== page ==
Where is Normandy?
Normandy is in the north west of France. It stretches out to the coast, where the River Seine flows into the English Channel, and is bordered by Brittany in the south-west.
Click on the map of NormanDy to enlarge
HOW FAR IS NORMANDY FROM PARIS BY CAR?
Driving from Paris to Normandy is an easy trip, but the journey time will depend on which part of Normandy you're heading to. For example, it will take about an hour to drive to Giverny from Paris, a very small town located about 50 miles from Charles De Gaulle airport. This is where Impressionist painter Claude Monet spent the last years of his life, and where he painted his famous Water Lilies collection.
Forty miles north of Giverny is Rouen, about an hour and a half's drive from Paris. This city was also part of Monet’s life. He painted Rouen Cathedral many times in different lighting. Rouen also hosts the square where Joan of Arc was burned alive in 1431.
You can follow the Seine River from Rouen towards its estuary. You'll find Le Havre cruise harbor in the north and the lovely port of Honfleur with its half-timbered houses in the south. It will take around two and a half hours to drive from Paris to Le Havre or Honfleur.
If you are in Paris in the summer and would like to spend a day at the beach, you will love Deauville or Trouville-sur-Mer. These are very traditional seaside resorts with 19th century buildings overlooking the seafront and colorful umbrellas providing shade on the beach. You can just about visit Deauville from Paris in a day if you leave early - the journey time is two and a half hours by car or train.
Further afield, heading south west toward Brittany, you'll find Bayeux, the WWII landings beaches and the islet of Mont St Michel. These are probably too far to visit from Paris in a day, so we would recommend spending at least a night or two in this part of Normandy. Driving time from Paris to Bayeux is over three hours depending on the route you take. The fastest route is still around 170 miles from Paris.
The Normandy Coast
Following the coast east from Honfleur, you will reach Deauville, famous for the American Film Festival and its beachside boardwalk. Deauville is a touristy town and we prefer some of the more typical beach resorts, such as the more laid-back Trouville-sur-Mer just next-door to Deauville. We always recommend the most typical, authentic places to visit to our travelers.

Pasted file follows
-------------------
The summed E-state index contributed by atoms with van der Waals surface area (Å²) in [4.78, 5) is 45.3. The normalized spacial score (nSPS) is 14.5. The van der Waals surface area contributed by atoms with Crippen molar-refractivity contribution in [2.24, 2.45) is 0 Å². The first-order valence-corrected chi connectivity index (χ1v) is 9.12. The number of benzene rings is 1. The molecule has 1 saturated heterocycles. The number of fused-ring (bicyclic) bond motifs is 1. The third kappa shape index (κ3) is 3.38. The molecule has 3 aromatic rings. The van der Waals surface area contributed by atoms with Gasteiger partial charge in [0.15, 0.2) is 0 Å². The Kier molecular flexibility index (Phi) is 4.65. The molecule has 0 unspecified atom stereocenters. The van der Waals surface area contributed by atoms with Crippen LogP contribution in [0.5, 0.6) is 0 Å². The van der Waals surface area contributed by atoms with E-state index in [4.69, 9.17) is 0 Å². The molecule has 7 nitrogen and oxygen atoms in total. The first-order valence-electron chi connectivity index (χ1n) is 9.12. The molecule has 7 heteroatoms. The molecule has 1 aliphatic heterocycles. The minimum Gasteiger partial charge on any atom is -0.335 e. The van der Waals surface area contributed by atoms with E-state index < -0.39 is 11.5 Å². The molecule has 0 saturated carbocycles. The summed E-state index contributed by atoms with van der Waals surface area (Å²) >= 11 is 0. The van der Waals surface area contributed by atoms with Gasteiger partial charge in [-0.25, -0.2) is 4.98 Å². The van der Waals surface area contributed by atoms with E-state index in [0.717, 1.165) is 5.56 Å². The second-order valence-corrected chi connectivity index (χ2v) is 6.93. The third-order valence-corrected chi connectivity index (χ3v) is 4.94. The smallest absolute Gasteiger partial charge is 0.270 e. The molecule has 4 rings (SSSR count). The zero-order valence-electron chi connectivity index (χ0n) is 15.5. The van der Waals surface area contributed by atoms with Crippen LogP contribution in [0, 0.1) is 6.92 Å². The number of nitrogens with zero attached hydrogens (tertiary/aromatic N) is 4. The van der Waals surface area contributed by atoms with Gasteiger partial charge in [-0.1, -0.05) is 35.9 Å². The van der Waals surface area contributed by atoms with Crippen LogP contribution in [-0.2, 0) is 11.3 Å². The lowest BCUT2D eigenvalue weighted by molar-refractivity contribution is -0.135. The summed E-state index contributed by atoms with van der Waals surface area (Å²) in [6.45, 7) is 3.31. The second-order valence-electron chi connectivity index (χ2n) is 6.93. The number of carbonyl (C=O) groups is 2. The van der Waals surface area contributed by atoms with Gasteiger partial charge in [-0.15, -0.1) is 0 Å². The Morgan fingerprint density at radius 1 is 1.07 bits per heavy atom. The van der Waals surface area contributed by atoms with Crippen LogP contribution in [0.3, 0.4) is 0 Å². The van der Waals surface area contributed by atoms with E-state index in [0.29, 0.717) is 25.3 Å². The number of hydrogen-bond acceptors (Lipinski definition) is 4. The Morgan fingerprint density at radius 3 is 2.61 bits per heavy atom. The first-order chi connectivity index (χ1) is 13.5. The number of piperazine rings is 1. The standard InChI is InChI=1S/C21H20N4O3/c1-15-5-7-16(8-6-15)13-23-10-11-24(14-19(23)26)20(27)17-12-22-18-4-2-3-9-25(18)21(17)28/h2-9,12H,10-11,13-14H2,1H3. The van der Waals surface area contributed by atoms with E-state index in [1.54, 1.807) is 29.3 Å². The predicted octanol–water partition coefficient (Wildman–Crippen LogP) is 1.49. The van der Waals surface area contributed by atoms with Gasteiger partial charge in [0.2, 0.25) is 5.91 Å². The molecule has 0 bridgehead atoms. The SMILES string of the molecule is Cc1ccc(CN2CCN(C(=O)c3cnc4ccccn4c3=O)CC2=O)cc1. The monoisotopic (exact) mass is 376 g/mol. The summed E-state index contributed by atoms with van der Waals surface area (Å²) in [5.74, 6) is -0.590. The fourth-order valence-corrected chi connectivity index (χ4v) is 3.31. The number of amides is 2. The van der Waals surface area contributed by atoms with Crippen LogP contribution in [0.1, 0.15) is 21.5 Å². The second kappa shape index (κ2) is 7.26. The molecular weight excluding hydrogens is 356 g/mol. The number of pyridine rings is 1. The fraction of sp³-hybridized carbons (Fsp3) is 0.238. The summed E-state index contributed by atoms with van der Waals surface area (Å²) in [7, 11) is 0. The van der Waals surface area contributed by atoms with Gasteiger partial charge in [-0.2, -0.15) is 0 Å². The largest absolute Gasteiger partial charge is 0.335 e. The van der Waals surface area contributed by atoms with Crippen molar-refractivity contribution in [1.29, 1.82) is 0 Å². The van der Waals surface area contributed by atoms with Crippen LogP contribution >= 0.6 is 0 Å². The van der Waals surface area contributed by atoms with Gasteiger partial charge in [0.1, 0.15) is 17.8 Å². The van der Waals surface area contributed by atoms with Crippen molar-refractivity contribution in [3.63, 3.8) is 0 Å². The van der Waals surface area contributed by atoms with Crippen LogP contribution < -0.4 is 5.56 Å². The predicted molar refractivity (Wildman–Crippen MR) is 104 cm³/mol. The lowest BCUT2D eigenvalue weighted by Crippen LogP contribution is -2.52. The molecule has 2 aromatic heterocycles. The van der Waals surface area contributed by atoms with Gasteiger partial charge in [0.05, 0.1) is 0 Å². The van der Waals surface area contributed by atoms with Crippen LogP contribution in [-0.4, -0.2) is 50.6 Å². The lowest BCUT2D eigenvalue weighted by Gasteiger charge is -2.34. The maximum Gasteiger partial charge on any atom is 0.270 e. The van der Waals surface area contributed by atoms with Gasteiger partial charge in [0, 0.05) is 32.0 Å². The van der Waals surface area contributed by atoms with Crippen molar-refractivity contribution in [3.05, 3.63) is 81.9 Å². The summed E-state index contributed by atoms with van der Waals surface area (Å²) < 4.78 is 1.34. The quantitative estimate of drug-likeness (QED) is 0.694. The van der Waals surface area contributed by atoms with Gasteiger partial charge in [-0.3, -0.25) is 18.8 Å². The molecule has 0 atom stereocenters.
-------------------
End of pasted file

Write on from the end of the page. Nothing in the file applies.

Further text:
The boardwalk and beach at Deauville, Normandy - ©Deauville Tourism Office
The Normandy Backcountry
A few miles inland, Pont-l'Évêque is famous for its creamy cheeses, which include the famous Livarot, Pont l’Evêque and Camembert cheeses. The Norman hinterland is covered with apple orchards used to make Normandy's famous apple cider and Calvados apple brandy. To discover Normandy must-sees and hidden beauties, we invite you to take a look at our Normandy self-drive itineraries.
Traditional stores in Pont l’Evêque - ©OT Pontleveque
Towns to visit in Normandy
Caen is the main city in the region. The Caen War Memorial museum is very interesting and deserves a visit. It will be of special interest to history lovers or people who are retracing their ancestors’ footsteps. Unfortunately, Caen experienced heavy bombing during World War II, so not much of the old town remains. However, the neighboring city of Bayeux has a beautiful old town with half-timbered houses and the gorgeous Bayeux Cathedral. This is a great base from which to explore the sites of the World War II Normandy Invasion as well as the Norman backcountry. You should also see the Bayeux Tapestry that depicts the Norman Invasion of Britain, led by William the Conqueror in 1066. The tapestry itself dates back to the 11th century.
An old waterwheel in Bayeux, Normandy - © Barry Skeates
The World War II Normandy landings beaches
On 6 June 1944, allied forces from the USA, Canada, Britain, France and many other countries landed on the beaches of Normandy. The goal of the allied invasion was to liberate France and Europe from Nazi control. Omaha Beach is a 20-minute drive from Bayeux. Most of the main World War II Normandy landing sites - that is, those that were key to the success of Operation Overlord - are about an hour's drive from Bayeux. Right behind Omaha Beach is the US Cemetery in Colleville sur Mer and towards west is the strategic Pointe du Hoc cliff. If you keep driving west you will get to Utah Beach and Sainte Mere Eglise. The British and Canadian Beaches - Sword Beach and Juno Beach - are located on the eastern part of the coast between Bayeux and Deauville.
The war memorial, Les Braves, at Omaha Beach, Normandy. © Dennis Jarvis
From Mont Saint Michel to Brittany
About one hour and a half from Bayeux towards the South-West is one of the most visited places in France. Mont Saint Michel is a town built on a rock in a bay on the border between Normandy and Brittany. Not far from Mont Saint Michel, we recommend a visit to some of Brittany's typical ports. Here you'll find granite-stone houses and gorgeous seaside sceneries. Saint Malo is a must-see, but there are also smaller places such as Cancale where you can really immerse yourself in the ambiance of Brittany.
Sheep grazing with Mont St Michel in the distance